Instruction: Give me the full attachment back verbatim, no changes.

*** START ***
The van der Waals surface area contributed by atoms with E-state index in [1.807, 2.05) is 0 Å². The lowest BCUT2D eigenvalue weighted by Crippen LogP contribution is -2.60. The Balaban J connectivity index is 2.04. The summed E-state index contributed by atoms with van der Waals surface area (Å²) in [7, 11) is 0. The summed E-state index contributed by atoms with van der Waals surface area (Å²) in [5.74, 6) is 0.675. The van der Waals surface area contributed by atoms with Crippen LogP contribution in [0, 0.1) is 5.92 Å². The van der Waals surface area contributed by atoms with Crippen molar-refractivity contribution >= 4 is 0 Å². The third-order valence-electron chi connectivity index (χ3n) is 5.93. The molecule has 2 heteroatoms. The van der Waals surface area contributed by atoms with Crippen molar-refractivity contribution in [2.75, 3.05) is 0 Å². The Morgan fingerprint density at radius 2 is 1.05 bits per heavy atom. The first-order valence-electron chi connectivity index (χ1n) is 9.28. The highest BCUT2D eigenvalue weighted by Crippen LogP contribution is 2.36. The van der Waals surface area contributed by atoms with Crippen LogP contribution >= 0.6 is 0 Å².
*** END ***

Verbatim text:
The van der Waals surface area contributed by atoms with E-state index in [1.807, 2.05) is 0 Å². The lowest BCUT2D eigenvalue weighted by Crippen LogP contribution is -2.60. The Balaban J connectivity index is 2.04. The summed E-state index contributed by atoms with van der Waals surface area (Å²) in [7, 11) is 0. The summed E-state index contributed by atoms with van der Waals surface area (Å²) in [5.74, 6) is 0.675. The van der Waals surface area contributed by atoms with Crippen LogP contribution in [0, 0.1) is 5.92 Å². The van der Waals surface area contributed by atoms with Crippen molar-refractivity contribution >= 4 is 0 Å². The third-order valence-electron chi connectivity index (χ3n) is 5.93. The molecule has 2 heteroatoms. The van der Waals surface area contributed by atoms with Crippen molar-refractivity contribution in [2.75, 3.05) is 0 Å². The Morgan fingerprint density at radius 2 is 1.05 bits per heavy atom. The first-order valence-electron chi connectivity index (χ1n) is 9.28. The highest BCUT2D eigenvalue weighted by Crippen LogP contribution is 2.36. The van der Waals surface area contributed by atoms with Crippen LogP contribution >= 0.6 is 0 Å².